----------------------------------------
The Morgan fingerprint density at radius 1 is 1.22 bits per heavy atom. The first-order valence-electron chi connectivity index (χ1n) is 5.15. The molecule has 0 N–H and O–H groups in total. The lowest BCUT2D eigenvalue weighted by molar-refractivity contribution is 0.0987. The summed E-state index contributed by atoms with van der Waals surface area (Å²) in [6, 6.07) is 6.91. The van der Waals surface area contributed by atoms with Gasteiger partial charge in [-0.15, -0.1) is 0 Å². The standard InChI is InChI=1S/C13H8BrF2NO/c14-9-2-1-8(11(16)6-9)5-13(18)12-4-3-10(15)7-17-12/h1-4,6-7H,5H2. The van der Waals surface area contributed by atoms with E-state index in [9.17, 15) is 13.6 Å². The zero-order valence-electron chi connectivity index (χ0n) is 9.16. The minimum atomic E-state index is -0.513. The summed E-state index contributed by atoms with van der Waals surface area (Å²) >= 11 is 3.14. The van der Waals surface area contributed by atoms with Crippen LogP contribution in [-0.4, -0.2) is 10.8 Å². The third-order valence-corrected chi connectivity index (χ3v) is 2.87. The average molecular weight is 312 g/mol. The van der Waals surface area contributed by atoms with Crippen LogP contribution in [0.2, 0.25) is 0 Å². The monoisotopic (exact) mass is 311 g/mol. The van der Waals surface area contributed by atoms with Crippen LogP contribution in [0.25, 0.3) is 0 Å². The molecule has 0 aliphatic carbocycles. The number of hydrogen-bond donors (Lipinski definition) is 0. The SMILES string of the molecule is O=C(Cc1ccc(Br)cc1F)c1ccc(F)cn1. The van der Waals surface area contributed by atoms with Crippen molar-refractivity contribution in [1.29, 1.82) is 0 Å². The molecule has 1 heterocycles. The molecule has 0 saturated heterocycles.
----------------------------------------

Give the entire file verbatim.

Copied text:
The Morgan fingerprint density at radius 1 is 1.22 bits per heavy atom. The first-order valence-electron chi connectivity index (χ1n) is 5.15. The molecule has 0 N–H and O–H groups in total. The lowest BCUT2D eigenvalue weighted by molar-refractivity contribution is 0.0987. The summed E-state index contributed by atoms with van der Waals surface area (Å²) in [6, 6.07) is 6.91. The van der Waals surface area contributed by atoms with Gasteiger partial charge in [-0.15, -0.1) is 0 Å². The standard InChI is InChI=1S/C13H8BrF2NO/c14-9-2-1-8(11(16)6-9)5-13(18)12-4-3-10(15)7-17-12/h1-4,6-7H,5H2. The van der Waals surface area contributed by atoms with E-state index in [9.17, 15) is 13.6 Å². The zero-order valence-electron chi connectivity index (χ0n) is 9.16. The minimum atomic E-state index is -0.513. The summed E-state index contributed by atoms with van der Waals surface area (Å²) >= 11 is 3.14. The van der Waals surface area contributed by atoms with Crippen LogP contribution in [-0.4, -0.2) is 10.8 Å². The third-order valence-corrected chi connectivity index (χ3v) is 2.87. The average molecular weight is 312 g/mol. The van der Waals surface area contributed by atoms with Crippen LogP contribution in [0.2, 0.25) is 0 Å². The monoisotopic (exact) mass is 311 g/mol. The van der Waals surface area contributed by atoms with Crippen LogP contribution in [0.25, 0.3) is 0 Å². The molecule has 0 aliphatic carbocycles. The number of hydrogen-bond donors (Lipinski definition) is 0. The SMILES string of the molecule is O=C(Cc1ccc(Br)cc1F)c1ccc(F)cn1. The van der Waals surface area contributed by atoms with Crippen molar-refractivity contribution in [1.29, 1.82) is 0 Å². The molecule has 1 heterocycles. The molecule has 0 saturated heterocycles.